Douglaston Historic District, Douglaston, Queens, New York City, New York, United States aka 24 West Drive; 38-11 West Drive Borough of Queens Tax Map Block 8063, lot 36 Douglas Manor Section Two, Block 28, lots 8-13 BIN: 4168467 Date: 1952 Style: Contemporary Stories: 3 Structure/material: Frame with unpainted clapboard siding Notable building features: Asymmetrical gable roof with intersecting side gable; brick chimneys, one exposed with stone base and accents; wrap-around, wooden porch, partially enclosed. Alterations: Third story enlarged; porch modified and enclosed; windows replaced; skylights. Related structure on lot: One-car concrete block garage with stucco facing; curving roof. Notable site features: Curving flagstone walkway; perimeter hedge; driveway partially paved with brick; cobblestone curb. INTRODUCTION The Douglaston Historic District contains more than 600 houses set along landscaped streets on a mile-long peninsula extending into Little Neck Bay, at the northeastern edge of Queens adjoining Nassau County. Its history over the past four centuries ranges from a native American settlement to an eighteenth-century farm, a nineteenth-century estate called Douglas Manor, and an early twentieth-century planned suburb, also called Douglas Manor. The Douglaston Historic District encompasses the entire Douglas Manor suburban development, plus several contiguous blocks. Most of the houses in the proposed district date from the early- to mid-twentieth century, while a few survive from the nineteenth century, and one from the eighteenth century. The landscape includes many impressive and exotic specimen trees planted on the mid-nineteenth-century estate, as well as a great white oak, located at 233 Arleigh Road, believed to be 600 years old. Douglaston's location on a peninsula jutting into Flushing Bay at the eastern border of Queens County is an important factor in establishing the character of the district. The very early buildings surviving in the district include the c.1735 Van Wyck House, the c. 1819 Van Zandt manor house (expanded in the early twentieth century for use as the Douglaston Club), and the Greek Revival style c. 1848-50 Benjamin Allen House. Much of the landscaping, including the specimen trees, survives from the estate of Douglas Manor, established by George Douglas and maintained by his son William Douglas. Most of the houses in the historic district were built as part of the planned suburb of Douglas Manor, developed by the Rickert-Finlay Company, that was part of the residential redevelopment of the Borough of Queens following its creation and annexation to the City of Greater New York in 1898. A set of covenants devised by the Rickert-Finlay Company helped assure a carefully planned environment, including a shorefront held in common, winding streets following the topography of the peninsula, and single-family houses ranging in size from substantial mansions along Shore Road on the west to more modest cottages closer to Udalls Cove on the east. The houses of the historic district, which are representative of twentieth-century residential architecture, were designed in a variety of styles including the many variants of the Colonial Revival, many houses in the English manner incorporating Tudor Revival, English cottage, and Arts and Crafts motifs, as well as the Mediterranean Revival. In most cases, they were designed by local Queens architects, including over a dozen who lived in Douglaston itself. The district includes three houses of the Craftsman type pioneered by Gustav Stickley. Eight of the houses in the district were designed by Josephine Wright Chapman, one of America's earliest successful women architects, and they constitute an important body of her work. The Douglaston Historic District survives today as an important example of an early twentieth-century planned suburb adapted to the site of a nineteenth-century estate. The stylistically varied suburban residences, the distinctive topography, the landscaped setting, and the winding streets create a distinct sense of place and give the district its special character. HISTORICAL AND ARCHITECTURAL BACKGROUND OF THE DOUGLASTON HISTORIC DISTRICT Native American and Colonial antecedents The Native American presence on the Little Neck peninsula today known as Douglaston included the Matinecoc,1 one of a group on western Long Island linked by culture and language to others in the area surrounding Manhattan Island (including the Nayack, Marechkawieck, Canarsee, Rockaway, and Massapequa). A number of finds from those settlements have been identified at various sites on the peninsula.2 The Matinecoc, who fanned the peninsula and apparently also produced wampum, were summarily evicted in the 1660s by Thomas Hicks, later Judge Hicks, in what has been described as the only such seizure of property recorded in Flushing town records. In the 1930s, according to local histories, a Matinecoc burial ground was des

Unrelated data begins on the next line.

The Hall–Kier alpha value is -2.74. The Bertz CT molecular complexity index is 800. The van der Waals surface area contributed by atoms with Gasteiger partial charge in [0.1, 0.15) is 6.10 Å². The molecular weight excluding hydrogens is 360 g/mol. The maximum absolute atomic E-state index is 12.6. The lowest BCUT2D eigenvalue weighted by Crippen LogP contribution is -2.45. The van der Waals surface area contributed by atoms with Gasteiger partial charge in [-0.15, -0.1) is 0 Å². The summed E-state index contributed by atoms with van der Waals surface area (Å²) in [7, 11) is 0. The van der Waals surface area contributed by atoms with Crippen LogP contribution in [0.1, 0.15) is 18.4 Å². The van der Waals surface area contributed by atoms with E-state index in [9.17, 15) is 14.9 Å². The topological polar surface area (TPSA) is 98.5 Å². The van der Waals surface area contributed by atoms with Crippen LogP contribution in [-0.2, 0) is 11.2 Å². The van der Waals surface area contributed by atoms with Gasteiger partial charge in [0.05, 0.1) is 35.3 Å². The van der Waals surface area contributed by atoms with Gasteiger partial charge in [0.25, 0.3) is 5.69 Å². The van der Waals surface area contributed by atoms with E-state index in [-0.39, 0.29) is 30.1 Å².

Unpainted Himalan
Unpainted Himalan
Itokin Park (Kazu) is awesome. This is an unpainted Himalan that he drew on with a Sharpie. I have no idea how many unpainted Himanalans were made in this color.

louises unpainted furniture
louises unpainted furniture
Unpainted Blank Russian Nesting Dolls, Matryoshka, Matreshka, Nested Dolls, Russian Dolls, nds80000
Decorate your own matryoshka nesting dolls!
The set includes:
5 blank Russian Nesting dolls
6 semi-dry watercolors
step-by-step instructions

WARNING * Choking hazard * Not recommended for kids under 3 years as small items inside
Russian nesting dolls, or matreshka dolls, were first carved by a Russian craftsman in 1890. Ten years later, they earned a bronze medal at the 1900 World Fair in Paris and became a hit souvenir.
Russian nesting dolls separate in half to reveal smaller and smaller dolls inside; a set will usually have no fewer than five dolls. Nicknamed matreshka after the Russian name Matrena.
Russian nesting dolls are most often painted to represent peasant women and girls, but modern craftsmen often paint them in non-traditional styles - for instance animals, celebrities or political leaders. Over the last century, Russian nesting dolls have become one of the most enduring and collectible symbols of Russia and Russian culture.

The manufacturing of Russian nesting dolls is a very specific process. These dolls, made famous in the late 19th century, are still one of the most classic of all Russian art pieces, though they were meant to be toys. The production of them today is the same as it was years ago. Each of the dolls comes from the same block of wood. The artisan cuts the block of wood into two pieces. Then, the top and the bottom pieces of the wood are cut off. The process continues until there is just a small amount of wood left.
The manufacturing of Russian nesting dolls then continues with the carving of each into an oval shape. After carving them out, the pieces come to life when painted flawlessly.

Material: Wood (Linden)
5 pieces
4.5 inches/ 12 cm
Made in Russia
Shipped from Chicago, IL